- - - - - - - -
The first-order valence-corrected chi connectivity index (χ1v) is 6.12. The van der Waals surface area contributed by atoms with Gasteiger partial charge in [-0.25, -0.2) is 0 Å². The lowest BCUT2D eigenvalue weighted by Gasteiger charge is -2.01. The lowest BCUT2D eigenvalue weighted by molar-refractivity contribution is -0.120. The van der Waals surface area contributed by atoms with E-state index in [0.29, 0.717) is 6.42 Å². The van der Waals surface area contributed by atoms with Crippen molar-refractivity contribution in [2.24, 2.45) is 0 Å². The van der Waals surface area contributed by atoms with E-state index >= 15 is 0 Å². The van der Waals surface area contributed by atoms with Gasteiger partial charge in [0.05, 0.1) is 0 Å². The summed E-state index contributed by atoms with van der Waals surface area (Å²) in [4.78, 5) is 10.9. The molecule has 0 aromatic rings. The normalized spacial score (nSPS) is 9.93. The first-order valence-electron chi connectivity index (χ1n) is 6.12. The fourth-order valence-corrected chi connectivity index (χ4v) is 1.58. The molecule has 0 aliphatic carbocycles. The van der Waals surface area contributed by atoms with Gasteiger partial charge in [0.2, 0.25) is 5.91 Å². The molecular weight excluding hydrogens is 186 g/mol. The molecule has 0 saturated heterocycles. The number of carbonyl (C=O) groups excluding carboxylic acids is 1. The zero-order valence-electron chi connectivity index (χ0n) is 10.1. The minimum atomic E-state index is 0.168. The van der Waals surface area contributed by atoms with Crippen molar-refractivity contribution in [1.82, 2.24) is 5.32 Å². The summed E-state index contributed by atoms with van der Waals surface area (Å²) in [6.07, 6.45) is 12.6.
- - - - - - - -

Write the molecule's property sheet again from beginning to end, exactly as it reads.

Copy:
The first-order valence-corrected chi connectivity index (χ1v) is 6.12. The van der Waals surface area contributed by atoms with Gasteiger partial charge in [-0.25, -0.2) is 0 Å². The lowest BCUT2D eigenvalue weighted by Gasteiger charge is -2.01. The lowest BCUT2D eigenvalue weighted by molar-refractivity contribution is -0.120. The van der Waals surface area contributed by atoms with E-state index in [0.29, 0.717) is 6.42 Å². The van der Waals surface area contributed by atoms with Crippen molar-refractivity contribution in [2.24, 2.45) is 0 Å². The van der Waals surface area contributed by atoms with E-state index >= 15 is 0 Å². The van der Waals surface area contributed by atoms with Gasteiger partial charge in [0.05, 0.1) is 0 Å². The summed E-state index contributed by atoms with van der Waals surface area (Å²) in [4.78, 5) is 10.9. The molecule has 0 aromatic rings. The normalized spacial score (nSPS) is 9.93. The first-order valence-electron chi connectivity index (χ1n) is 6.12. The fourth-order valence-corrected chi connectivity index (χ4v) is 1.58. The molecule has 0 aliphatic carbocycles. The van der Waals surface area contributed by atoms with Gasteiger partial charge in [0.2, 0.25) is 5.91 Å². The molecular weight excluding hydrogens is 186 g/mol. The molecule has 0 saturated heterocycles. The number of carbonyl (C=O) groups excluding carboxylic acids is 1. The zero-order valence-electron chi connectivity index (χ0n) is 10.1. The minimum atomic E-state index is 0.168. The van der Waals surface area contributed by atoms with Crippen molar-refractivity contribution in [1.82, 2.24) is 5.32 Å². The summed E-state index contributed by atoms with van der Waals surface area (Å²) in [6.07, 6.45) is 12.6.